They cited the case of Atty. Trixie Angeles, defense lawyer of soldiers facing court martial, including Capt. Nicanor Faeldon who is currently considered by the government as a fugitive. The NUPL and CODAL account stated that, “Atty. Angeles has been constantly tailed, her phones bugged and emails tampered. Philippine Army personnel constantly ‘visit’ her office. Sometime in September, while Atty. Angeles was driving along Aurora Boulevard in San Juan City, Metro Manila, a Ford Expedition with no license plate surged ahead of her car. The driver rolled down his window, looked and pointed at her. He then swerved to block her path, prompting Atty. Angeles to stop. The man pointed at her and said, ‘Mag-iingat ka’ (Be careful.).”
The groups also mentioned the attacks on Atty. Jobert Pahilga, a pro-bono lawyer for poor farmers. The NUPL and CODAL said suspected intelligence agents went to Pahilga’s house in Navotas, to his office in Quezon City and to his mother’s house in Antique.
UN recommendations ignored
Colmenares lambasted the Arroyo government for continuing to ignore important recommendations by UN Special Rapporteur on extrajudicial, summary or arbitrary executions Philip Alston.
Alston’s recommendations include the abolition of the Inter-Agency Legal Action Group (IALAG). In his final report, Alston maintained that the reason that such an ad hoc mechanism was established for bringing charges against members of these civil society organizations and party list groups is that they have seldom committed any obvious criminal offence.
He said, “The IALAG should be abolished, and the criminal justice system should refocus on investigating and prosecuting those committing extrajudicial executions and other serious crimes.”
“The IALAG should have been gone by now if only the Arroyo government was serious in putting an end to rights violations. The continuing existence of this body only shows that the Arroyo government’s skewed sense of justice remains in place,” Colmenares said.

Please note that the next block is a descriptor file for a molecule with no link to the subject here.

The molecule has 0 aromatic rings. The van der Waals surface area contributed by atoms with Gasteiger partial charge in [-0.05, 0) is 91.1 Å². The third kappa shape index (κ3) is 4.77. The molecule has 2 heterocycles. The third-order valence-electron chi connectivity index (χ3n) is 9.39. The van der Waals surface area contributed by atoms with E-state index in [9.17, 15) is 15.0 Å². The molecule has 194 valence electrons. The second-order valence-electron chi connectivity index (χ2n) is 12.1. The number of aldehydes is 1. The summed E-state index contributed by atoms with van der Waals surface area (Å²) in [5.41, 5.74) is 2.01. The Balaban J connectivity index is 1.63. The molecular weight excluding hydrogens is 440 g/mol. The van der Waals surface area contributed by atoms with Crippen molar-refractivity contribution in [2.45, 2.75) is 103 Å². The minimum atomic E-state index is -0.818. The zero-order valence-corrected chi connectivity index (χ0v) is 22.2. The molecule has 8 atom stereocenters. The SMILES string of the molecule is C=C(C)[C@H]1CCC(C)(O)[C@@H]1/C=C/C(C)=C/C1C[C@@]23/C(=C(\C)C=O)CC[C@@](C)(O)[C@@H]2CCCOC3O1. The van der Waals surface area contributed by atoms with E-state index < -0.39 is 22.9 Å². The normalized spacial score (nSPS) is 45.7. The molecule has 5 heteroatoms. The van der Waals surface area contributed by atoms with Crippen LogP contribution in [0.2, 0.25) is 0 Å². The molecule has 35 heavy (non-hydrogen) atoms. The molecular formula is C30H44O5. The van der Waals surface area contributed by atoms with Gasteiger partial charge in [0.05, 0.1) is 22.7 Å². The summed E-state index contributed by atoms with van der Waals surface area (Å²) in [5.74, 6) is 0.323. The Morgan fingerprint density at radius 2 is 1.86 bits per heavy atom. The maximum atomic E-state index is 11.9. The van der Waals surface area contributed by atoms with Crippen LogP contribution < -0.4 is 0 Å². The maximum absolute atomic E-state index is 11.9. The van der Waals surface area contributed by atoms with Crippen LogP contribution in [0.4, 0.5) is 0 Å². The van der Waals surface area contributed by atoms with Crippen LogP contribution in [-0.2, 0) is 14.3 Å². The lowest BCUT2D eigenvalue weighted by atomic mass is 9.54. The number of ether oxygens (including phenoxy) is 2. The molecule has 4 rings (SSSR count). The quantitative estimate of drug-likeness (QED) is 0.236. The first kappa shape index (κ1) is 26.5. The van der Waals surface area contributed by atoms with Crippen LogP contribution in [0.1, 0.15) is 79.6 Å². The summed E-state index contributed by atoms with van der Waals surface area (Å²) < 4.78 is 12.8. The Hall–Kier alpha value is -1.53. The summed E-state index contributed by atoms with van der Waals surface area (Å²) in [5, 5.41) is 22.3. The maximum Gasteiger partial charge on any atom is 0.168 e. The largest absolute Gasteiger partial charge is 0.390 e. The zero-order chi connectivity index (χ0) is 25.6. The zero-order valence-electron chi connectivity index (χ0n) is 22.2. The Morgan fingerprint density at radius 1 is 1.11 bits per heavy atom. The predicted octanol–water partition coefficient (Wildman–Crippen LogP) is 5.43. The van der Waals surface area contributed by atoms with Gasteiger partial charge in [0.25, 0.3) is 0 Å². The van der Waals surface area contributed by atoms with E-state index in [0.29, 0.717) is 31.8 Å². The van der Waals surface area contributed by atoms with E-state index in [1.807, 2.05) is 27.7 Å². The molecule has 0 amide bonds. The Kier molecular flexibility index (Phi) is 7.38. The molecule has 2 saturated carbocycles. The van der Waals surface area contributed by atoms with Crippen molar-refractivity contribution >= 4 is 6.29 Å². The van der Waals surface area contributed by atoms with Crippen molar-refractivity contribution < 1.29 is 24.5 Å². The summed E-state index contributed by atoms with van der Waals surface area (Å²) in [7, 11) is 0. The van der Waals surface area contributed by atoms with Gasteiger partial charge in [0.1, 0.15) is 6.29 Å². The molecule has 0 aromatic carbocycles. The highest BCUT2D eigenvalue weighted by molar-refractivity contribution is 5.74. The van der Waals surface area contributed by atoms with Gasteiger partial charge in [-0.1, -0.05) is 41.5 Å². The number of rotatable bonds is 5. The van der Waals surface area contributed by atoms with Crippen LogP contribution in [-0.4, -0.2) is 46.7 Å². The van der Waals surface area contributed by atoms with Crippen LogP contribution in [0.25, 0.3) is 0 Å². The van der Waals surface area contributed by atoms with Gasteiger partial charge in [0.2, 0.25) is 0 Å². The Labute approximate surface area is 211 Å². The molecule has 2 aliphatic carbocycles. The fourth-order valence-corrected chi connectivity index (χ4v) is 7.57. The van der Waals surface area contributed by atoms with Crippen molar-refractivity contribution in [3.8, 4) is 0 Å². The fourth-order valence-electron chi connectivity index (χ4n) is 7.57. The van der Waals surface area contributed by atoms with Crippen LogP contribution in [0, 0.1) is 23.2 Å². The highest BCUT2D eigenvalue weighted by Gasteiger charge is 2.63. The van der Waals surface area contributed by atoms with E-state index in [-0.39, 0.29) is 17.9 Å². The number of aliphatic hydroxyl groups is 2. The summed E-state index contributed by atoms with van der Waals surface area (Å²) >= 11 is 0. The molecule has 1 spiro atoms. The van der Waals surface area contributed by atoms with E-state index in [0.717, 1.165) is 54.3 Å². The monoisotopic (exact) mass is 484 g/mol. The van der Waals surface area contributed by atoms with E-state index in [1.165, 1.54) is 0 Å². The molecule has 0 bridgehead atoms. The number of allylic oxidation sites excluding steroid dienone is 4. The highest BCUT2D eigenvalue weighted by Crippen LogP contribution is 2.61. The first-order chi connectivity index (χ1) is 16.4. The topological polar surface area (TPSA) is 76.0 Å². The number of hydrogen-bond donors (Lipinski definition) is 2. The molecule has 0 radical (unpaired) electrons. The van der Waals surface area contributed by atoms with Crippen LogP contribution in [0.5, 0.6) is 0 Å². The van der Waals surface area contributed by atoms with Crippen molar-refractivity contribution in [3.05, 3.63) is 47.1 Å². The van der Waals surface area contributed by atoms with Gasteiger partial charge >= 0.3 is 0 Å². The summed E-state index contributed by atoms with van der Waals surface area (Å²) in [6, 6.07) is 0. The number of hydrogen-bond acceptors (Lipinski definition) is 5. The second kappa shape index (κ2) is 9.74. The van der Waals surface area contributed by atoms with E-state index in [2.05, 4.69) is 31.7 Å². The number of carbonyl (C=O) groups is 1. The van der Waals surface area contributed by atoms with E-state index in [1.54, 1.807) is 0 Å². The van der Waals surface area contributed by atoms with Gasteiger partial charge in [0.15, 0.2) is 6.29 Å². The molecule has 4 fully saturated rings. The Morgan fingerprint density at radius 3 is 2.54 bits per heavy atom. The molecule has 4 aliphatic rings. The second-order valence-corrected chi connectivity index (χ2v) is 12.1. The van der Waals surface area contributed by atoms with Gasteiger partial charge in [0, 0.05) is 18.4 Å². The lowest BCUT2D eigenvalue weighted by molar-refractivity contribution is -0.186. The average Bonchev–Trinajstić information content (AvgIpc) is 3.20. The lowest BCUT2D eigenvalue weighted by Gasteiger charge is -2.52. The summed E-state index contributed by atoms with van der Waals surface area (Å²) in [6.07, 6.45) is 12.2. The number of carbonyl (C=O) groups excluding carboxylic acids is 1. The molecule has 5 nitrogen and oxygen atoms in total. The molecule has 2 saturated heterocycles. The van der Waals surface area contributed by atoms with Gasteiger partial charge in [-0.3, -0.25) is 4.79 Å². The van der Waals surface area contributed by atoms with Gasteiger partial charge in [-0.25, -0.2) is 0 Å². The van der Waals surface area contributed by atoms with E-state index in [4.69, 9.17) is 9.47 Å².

Colmenares also noted that the Arroyo government did not heed Alston’s proposal regarding the order of battle.
In his final report, Alston said, “The Government should immediately direct all military officers to cease making public statements linking political or other civil society groups to those engaged in armed insurgencies…They must be based on transparent criteria, and conform with the human rights provisions of the Constitution and relevant treaties.”
Alston also said that transparency must be introduced to the “orders of battle”, “watch lists”, and similar lists of individuals and organizations maintained by the Armed Forces of the Philippines, Philippine National Police, and other elements of the national security system.
Colmenares said, “An attack against lawyers and judges is an attack against the legal profession itself and the independence of the judiciary, and the constitutional right of the people to access to justice because it aims to discourage lawyers from providing the people their legal services with utmost integrity and independence.”
“There is … a need for the continuing vigilance of peoples abroad over the continuing repression and the IVFFM [International Verification and Fact-Finding Mission] plays an important role in informing the international community of the human rights conditions in the country.”
The NUPL and CODAL hosted the recently concluded IVFFM of the Dutch Lawyers for Lawyers Foundation (L4L Foundation). The mission sought to verify the status of cases of killings of Filipino lawyers and judges and to investigate new cases of attacks.